The youngster looked forwards to have contact with Moses Matovu, Frank Mbalire and the big Afrigo Band crew. Every artiste worth their salt made it a point to hang out at the Musicians’ club ’89 to meet, socialise and mentor.
“Julie Ssesanga always had it done here, Hytham Muserebende was great at the time, the Afrigo Band, Percussion Discussion Africa (PDA) did an amazing job sustaining the love of music. I loved it all. Even before working at UNCC, it was my pass-time spot in my university days between 1999 and 2005,” Godfrey Lule, who later became the National Theatre spokesperson, recalls.
Bending elbows or taking drinks is so African and in the CICP space, where the Musicians’ Club was located, artistic minds met and let their creative juices yield to something.
“Artists felt the need to come together once a week and network and Monday being a free day for artistes, it was deemed appropriate,” recounts Jenkins Mukasa, an artiste who used the space to showcase his talent right from a young age.
There was a sound system and in the space, people shared a microphone, most importantly synergies where established artistes gave confidence to youngsters to blossom through sharing knowledge and experiences.
Sometimes, the CICP space got so packed that watching the performance was a struggle.
“This was the platform for critique and testing of the real talent and it was done with freedom. It was an amazing networking and social evening to different artists and art enthusiasts together. You would be amazed to find Phillip Luswata doing a song while Joanita Kawalya clapped to her song done by a fan,” Lule further recalls.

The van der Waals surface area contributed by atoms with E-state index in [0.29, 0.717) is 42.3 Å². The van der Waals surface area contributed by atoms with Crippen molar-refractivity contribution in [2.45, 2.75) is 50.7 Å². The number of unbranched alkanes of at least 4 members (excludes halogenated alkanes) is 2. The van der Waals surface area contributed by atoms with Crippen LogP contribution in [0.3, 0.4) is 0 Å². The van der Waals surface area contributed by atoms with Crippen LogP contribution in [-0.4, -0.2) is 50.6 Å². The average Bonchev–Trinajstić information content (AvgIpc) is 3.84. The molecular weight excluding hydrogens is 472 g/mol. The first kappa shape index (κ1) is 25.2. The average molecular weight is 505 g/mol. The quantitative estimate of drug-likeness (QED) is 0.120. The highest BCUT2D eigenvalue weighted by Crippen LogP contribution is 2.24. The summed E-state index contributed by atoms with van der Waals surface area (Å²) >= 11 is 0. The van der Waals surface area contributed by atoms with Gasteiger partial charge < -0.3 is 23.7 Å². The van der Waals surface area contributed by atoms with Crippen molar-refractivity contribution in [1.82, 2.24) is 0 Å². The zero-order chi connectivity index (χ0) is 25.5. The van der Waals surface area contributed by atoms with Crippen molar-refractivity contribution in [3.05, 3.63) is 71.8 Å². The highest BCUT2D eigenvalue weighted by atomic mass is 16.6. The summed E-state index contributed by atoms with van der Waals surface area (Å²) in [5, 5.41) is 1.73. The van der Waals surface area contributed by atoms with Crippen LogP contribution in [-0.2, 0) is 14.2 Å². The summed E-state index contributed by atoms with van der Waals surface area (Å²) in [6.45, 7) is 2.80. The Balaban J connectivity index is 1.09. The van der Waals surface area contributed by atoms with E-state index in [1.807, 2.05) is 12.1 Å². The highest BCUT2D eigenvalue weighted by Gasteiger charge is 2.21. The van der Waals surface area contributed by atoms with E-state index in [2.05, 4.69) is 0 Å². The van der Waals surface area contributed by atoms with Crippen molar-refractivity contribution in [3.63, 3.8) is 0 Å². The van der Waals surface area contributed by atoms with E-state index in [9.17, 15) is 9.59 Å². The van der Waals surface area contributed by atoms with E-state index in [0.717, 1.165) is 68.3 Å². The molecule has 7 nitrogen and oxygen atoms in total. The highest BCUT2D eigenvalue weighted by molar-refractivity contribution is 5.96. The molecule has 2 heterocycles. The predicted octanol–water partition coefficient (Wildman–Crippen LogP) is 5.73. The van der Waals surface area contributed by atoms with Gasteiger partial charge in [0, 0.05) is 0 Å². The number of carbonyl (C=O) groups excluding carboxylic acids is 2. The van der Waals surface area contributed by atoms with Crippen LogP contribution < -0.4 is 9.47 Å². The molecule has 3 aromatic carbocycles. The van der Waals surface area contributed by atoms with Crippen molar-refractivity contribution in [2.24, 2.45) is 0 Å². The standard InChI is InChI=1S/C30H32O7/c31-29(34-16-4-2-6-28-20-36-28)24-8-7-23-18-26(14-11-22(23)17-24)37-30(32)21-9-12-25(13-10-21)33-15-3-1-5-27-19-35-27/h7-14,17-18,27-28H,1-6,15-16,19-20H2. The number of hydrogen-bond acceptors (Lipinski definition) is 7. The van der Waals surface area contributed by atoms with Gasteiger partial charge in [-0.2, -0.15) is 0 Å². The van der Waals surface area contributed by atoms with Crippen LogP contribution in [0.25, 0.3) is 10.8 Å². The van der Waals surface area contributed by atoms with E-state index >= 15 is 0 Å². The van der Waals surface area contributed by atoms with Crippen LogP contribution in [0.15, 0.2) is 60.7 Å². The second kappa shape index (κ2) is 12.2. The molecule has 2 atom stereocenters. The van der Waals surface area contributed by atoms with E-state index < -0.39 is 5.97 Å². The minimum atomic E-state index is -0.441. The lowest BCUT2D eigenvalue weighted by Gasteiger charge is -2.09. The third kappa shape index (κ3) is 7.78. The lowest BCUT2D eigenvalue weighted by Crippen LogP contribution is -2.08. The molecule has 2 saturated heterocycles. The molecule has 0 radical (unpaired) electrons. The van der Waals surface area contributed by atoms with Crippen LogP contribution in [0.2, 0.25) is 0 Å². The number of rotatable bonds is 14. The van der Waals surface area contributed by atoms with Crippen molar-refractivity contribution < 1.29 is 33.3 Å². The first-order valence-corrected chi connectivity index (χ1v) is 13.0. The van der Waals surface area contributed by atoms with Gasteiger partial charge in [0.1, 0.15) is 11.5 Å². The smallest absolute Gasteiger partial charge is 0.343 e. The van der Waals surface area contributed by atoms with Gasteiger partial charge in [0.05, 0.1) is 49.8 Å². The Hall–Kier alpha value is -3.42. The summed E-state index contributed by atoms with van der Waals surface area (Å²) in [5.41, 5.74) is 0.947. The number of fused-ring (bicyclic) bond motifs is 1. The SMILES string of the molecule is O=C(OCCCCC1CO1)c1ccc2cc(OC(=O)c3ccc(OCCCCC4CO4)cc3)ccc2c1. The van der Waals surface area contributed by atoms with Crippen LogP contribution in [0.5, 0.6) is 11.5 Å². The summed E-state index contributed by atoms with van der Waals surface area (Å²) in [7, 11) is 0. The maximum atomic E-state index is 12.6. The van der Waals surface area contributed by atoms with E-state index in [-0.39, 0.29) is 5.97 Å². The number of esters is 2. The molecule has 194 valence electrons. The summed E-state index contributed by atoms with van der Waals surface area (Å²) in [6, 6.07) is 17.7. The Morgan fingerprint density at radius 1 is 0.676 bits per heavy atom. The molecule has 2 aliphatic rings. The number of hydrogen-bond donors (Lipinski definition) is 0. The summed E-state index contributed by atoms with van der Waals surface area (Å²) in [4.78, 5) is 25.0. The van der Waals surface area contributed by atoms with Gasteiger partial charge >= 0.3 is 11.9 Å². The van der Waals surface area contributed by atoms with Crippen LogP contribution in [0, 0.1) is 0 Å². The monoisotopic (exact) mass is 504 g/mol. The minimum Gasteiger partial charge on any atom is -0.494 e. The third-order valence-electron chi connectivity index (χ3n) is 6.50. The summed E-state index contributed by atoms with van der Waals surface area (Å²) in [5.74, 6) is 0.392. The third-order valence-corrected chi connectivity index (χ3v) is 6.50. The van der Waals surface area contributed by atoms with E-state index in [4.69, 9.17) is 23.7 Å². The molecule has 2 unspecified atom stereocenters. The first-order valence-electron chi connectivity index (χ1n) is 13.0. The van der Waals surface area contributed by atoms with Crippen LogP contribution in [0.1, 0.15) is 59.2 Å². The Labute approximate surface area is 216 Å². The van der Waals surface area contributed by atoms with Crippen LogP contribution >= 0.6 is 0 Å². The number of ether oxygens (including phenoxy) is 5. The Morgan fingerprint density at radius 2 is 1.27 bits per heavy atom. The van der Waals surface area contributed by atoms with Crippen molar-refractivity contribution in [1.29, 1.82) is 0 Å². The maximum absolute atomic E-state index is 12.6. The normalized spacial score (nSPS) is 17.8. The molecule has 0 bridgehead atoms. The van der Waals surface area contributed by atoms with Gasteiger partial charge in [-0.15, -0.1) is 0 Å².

“It was a performance training ground. We used to have big crowds coming out, which boosted my stage presence and confidence. It also helped me network. At the Musicians’ Club, you could literary meet all the people who mattered in the music business; from producers to instrumentalists,” Sebunjo recounts.
“We had a good platform to learn how to perform on a live band and how to deliver good vocals on live performances. We got a chance to be mentored by those that had done it for long. Other artists even got recording opportunities. I learnt how to sing live on key. I learnt how to command a band as a lead singer,” Mukasa attests.
There were groups such as the Blood Brothers, Big 5 and Harry Lwanga to learn from. Hytham Muserebende Ssali was another regular at the Monday musical sessions.
His major take-away was the discipline associated with the session, thanks to the veteran musicians. He learnt paying attention to detail from Elly Wamala, who was a perfectionist, management skills from Moses Matovu and musicality from Sammy Kasule.
“It was during our time that we started ‘Jam on the Green’ every last Monday of the month, with sponsorship from Nile Breweries,” Muserebende recollects.